HALLIE EPHRON: One of the pleasures of my life is getting to work with talented aspiring writers. In the fall, Lucy and Hank and I offer a weekend writing retreat, Seascape Writers, and there's no greater thrill than seeing one of OUR writers go on to enjoy success.
So I was delighted when email came last week from Pinny Bugaeff telling us her writing won first place (!) in the Connecticut Authors Authors and Publishers Association essay contest.
Pinny's essay, "Tell Me A Story," is about reaching female felons through fairy tales. When I read it, it moved me to tears. No wonder she won!
Pinny, can you tell us just a little about the work you did with female felons?
PINNY BUGAEFF: After working for over twenty years as a therapist with delinquent girls, I thought I’d seen and heard everything. Boy, was I wrong.
The biggest challenge of my career was the five years I spent working as a Clinical Social Worker providing therapy for female offenders who were living in a pre-release half way house. Almost all of the women in the house came from abusive backgrounds. And virtually all of them followed the two rules for living on the street and in prison - “Don’t talk, Don’t tell.”
My goal was to help the women heal by sharing their stories of struggle and pain. Talk about frustration.
HALLIE: Whatever inspired you to try reading fairy tales?
PINNY: I’d like to say it was a brilliant gambit drawn from my years of clinical experience, but that wasn’t how it happened.
One hot night in July, just before group was supposed to start, I was standing on the porch, dreading another hour of sitting under glaring lights and waiting for the women to offer up a few dry crumbs from their lives. My clinical skills bank account was overdrawn.
What could I do to help them feel safe enough to break the old rules, rules that were holding them captive in prisons of silence?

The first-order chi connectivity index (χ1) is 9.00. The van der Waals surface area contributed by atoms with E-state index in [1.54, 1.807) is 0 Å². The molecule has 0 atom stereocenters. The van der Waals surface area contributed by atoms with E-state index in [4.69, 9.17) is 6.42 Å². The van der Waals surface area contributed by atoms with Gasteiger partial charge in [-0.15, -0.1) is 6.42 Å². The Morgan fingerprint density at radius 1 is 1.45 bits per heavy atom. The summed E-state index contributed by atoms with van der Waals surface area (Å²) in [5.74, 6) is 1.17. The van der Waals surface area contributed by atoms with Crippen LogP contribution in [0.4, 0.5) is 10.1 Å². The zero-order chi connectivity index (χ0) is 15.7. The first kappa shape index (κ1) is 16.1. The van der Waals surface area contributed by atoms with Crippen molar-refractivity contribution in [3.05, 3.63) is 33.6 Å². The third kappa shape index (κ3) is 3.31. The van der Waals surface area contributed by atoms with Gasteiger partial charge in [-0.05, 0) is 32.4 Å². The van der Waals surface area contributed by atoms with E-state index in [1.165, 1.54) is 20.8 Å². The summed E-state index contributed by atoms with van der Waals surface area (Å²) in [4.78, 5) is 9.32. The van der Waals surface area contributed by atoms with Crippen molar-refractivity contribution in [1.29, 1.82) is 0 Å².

I thought about going into my office, closing the door and doing what I’ve done since I was little - hide in a book. Since childhood, books have been to me what Notre Dame was to Quasimodo. I had a new book in my office -- The Ugly Duckling. I’d bought it that day for my four year old granddaughter.
Since storytelling is an age old practice used by all cultures for teaching and healing, I thought maybe a fairy tale could reach the child trapped inside each of those wounded women. I decided I’d read it to them.
HALLIE: What was your first clue that it was working?
PINNY: As soon as I began to read the story- “Once upon A time…” I felt the tension level in the room go down 20 points. Then I heard a collective sigh of relief. When someone’s reading to you, you don’t have to talk or tell, just listen.
As the women settled back, listening to the story of the Ugly Duckling, they grew quiet and I began to feel more peaceful. When the story ended I closed the book and waited.
Sharone broke the silence. She began to talk about the pain she’d felt because her skin was so much darker than her siblings and they’d bullied her for that.
The women began asking me, ”Are you going to read to us tonight?” They became more eager to tell their own stories. That’s when I knew that fairy tales were working.
One week, Snow White and The Seven Dwarfs inspired Charlene to share a graphic story about a week-end she’d spent in Las Vegas with two guys who were… dwarf. I learned waaaay more about how to “get busy” in the boudoir than I’d ever imagined. (I know Hallie-TMI) But she had a story to tell and, for once, a chance to belong.Janeese, the toughest woman I’d ever treated, finally met her match when The Velveteen Rabbit quietly hopped through her defenses.
I discovered that most of the women had never been read to as children, never had the chance to hear or learn from the stories that inform the lives of so many of us. My hope was that they’d carry this new tradition back home to their children.
HALLIE: Well, from all of us, Pinny, CONGRATULATIONS!
Which reminds me, next week Hank and I will be at a fundraiser for an organization that has one simple goal: to encourage parents to read to their children. Raising and Reader. They have programs all across the country.
When I was little, I powered through all of the Grimm's Brothers, the grimmer the better. Donkey Skin. The Tinder Box. Thumbelina.
What is it about fairy tales that strike a chord in all of us, and what are your favorites??